Jason Spezza isn't sounding any alarm bells.
The Maple Leafs are only two games — played 24 hours apart — into their regular-season schedule.
An early trend, however, has already emerged. And it's one they want to nip in the bud.
Toronto came out flat in its home opener Wednesday, surrendering chance after quality chance to the Montreal Canadiens early in a first period that easily could have seen the visitors take a big lead if not for the standout play of Jack Campbell in goal.
The Leafs eventually got going and secured a 2-1 victory prior to boarding a plane headed for the nation's capital.
Hosting their opener, the rested Senators had an early push and, along with some fortunate bounces and Toronto mistakes, built a 3-0 lead after 20 minutes. The Leafs would again find ther groove — forcing a total of 46 saves out of Ottawa netminder Anton Forsberg — but fell short in a 3-2 loss.
"It's early in the year so let's not make too big of a deal, but you want to find your identity as a team," Spezza, who's in his 19th season and scored against his old club in the third period Thursday, said of Toronto's dodgy openings in the wake of that defeat at Canadian Tire Centre. "Obviously we've had two slow starts."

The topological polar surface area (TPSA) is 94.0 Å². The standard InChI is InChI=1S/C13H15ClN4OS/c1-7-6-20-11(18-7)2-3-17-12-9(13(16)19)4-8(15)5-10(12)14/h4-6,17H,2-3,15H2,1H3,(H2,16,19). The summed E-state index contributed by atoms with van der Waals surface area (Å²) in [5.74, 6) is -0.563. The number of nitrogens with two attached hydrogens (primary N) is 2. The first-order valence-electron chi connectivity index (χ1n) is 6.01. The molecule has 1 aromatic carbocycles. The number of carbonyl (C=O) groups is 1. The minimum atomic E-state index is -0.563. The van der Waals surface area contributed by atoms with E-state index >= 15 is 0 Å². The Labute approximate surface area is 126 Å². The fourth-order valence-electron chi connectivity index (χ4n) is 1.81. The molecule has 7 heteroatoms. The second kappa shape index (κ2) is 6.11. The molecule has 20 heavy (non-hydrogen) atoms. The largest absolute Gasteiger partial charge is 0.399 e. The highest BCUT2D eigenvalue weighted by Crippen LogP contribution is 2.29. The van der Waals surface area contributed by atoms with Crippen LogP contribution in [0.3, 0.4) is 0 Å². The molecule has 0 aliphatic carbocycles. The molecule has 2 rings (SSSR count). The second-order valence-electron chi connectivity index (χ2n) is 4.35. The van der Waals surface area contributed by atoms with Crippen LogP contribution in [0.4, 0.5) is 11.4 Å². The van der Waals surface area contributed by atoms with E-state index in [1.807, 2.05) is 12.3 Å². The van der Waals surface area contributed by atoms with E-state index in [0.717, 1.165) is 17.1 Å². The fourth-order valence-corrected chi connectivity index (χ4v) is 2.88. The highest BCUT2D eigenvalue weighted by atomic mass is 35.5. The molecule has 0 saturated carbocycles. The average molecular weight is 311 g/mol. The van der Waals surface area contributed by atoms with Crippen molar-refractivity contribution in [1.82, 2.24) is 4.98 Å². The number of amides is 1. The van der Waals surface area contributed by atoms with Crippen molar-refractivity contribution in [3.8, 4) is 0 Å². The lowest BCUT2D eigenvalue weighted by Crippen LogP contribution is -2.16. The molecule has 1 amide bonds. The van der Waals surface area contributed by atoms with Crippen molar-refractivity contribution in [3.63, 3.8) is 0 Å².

William Nylander said the Leafs knew they would need to be on their toes in the second of a back-to-back.
"The slow start is getting to us," said the winger, who scored for the second straight night and has two of Toronto's four goals. "It's something we've got to work on."
Head coach Sheldon Keefe disagreed with the assertion the starts Wednesday and Thursday were similar in nature. Montreal had grade-A opportunities left and right, he pointed out to reporters post-game Thursday, while Ottawa got some fortunate breaks in securing its lead.
"But it certainly wasn't the type of period that we wanted in terms of gifting them goals," he said.
Leafs captain John Tavares added the circumstances of playing the second game in as many nights isn't an excuse: "Clearly we weren't good enough."
"They came out with a lot of energy and excitement," he said. "We knew coming out on the road, back-to-back, we'd need to play a smart game and get ourselves involved early. We didn't execute probably as well as we wanted to.
"We seemed to get our game going for good periods at a time and then we lost it during other periods."
Spezza said Toronto, minus No. 1 centre Auston Matthews (wrist) for at least one more game as he recovers from off-season surgery, will examine the video to better understand how Ottawa and its youthful roster approached the Leafs when the teams tangle again Saturday at Scotiabank Arena.
"They pushed the pace and were flipping a lot of pucks out," he said. "We weren't getting a good enough forecheck to begin — giving them too much time to make plays. Then we weren't breaking out clean and that led to us chasing the game.
"We just learn from it. They really blew the zone, pushed us back. I think we were a little bit caught in between early in the game. We'll be very prepared the next time we play."
And that starts with the start.
"It'll definitely be a theme," Spezza added. "It's something we don't want to make a habit of — starting slow.
"It is something that will be addressed."
This report by The Canadian Press was first published Oct. 15, 2021.
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Joshua Clipperton, The Canadian Press